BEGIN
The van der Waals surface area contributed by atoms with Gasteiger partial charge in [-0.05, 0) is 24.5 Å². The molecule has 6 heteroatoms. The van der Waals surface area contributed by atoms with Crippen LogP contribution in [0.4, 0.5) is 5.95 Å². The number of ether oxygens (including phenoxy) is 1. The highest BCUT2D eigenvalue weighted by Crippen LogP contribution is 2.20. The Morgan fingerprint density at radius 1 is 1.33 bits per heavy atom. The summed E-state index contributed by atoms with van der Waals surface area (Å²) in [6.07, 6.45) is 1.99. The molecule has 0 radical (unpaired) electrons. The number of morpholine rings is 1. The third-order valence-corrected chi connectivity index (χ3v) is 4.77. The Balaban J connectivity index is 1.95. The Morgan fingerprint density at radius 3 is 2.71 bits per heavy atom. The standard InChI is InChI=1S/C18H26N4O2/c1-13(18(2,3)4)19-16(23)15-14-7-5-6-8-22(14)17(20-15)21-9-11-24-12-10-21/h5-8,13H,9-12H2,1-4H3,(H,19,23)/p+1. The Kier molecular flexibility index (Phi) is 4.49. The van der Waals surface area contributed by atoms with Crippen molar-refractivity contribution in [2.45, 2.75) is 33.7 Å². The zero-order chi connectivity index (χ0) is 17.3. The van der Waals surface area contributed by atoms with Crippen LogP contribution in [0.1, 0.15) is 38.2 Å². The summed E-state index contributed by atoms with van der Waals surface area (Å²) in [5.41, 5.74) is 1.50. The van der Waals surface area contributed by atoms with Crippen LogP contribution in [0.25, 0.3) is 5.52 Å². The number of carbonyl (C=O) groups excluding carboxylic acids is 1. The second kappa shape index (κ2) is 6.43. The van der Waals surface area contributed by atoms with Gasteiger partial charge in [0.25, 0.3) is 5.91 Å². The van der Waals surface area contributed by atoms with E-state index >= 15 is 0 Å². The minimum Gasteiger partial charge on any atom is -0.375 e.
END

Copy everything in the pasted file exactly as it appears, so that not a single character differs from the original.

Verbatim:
The van der Waals surface area contributed by atoms with Gasteiger partial charge in [-0.05, 0) is 24.5 Å². The molecule has 6 heteroatoms. The van der Waals surface area contributed by atoms with Crippen LogP contribution in [0.4, 0.5) is 5.95 Å². The number of ether oxygens (including phenoxy) is 1. The highest BCUT2D eigenvalue weighted by Crippen LogP contribution is 2.20. The Morgan fingerprint density at radius 1 is 1.33 bits per heavy atom. The summed E-state index contributed by atoms with van der Waals surface area (Å²) in [6.07, 6.45) is 1.99. The molecule has 0 radical (unpaired) electrons. The number of morpholine rings is 1. The third-order valence-corrected chi connectivity index (χ3v) is 4.77. The Balaban J connectivity index is 1.95. The Morgan fingerprint density at radius 3 is 2.71 bits per heavy atom. The standard InChI is InChI=1S/C18H26N4O2/c1-13(18(2,3)4)19-16(23)15-14-7-5-6-8-22(14)17(20-15)21-9-11-24-12-10-21/h5-8,13H,9-12H2,1-4H3,(H,19,23)/p+1. The Kier molecular flexibility index (Phi) is 4.49. The van der Waals surface area contributed by atoms with Crippen molar-refractivity contribution in [2.45, 2.75) is 33.7 Å². The zero-order chi connectivity index (χ0) is 17.3. The van der Waals surface area contributed by atoms with Crippen LogP contribution in [0.1, 0.15) is 38.2 Å². The summed E-state index contributed by atoms with van der Waals surface area (Å²) in [5.41, 5.74) is 1.50. The van der Waals surface area contributed by atoms with Crippen LogP contribution in [0.25, 0.3) is 5.52 Å². The number of carbonyl (C=O) groups excluding carboxylic acids is 1. The second kappa shape index (κ2) is 6.43. The van der Waals surface area contributed by atoms with Gasteiger partial charge in [0.25, 0.3) is 5.91 Å². The van der Waals surface area contributed by atoms with E-state index >= 15 is 0 Å². The minimum Gasteiger partial charge on any atom is -0.375 e.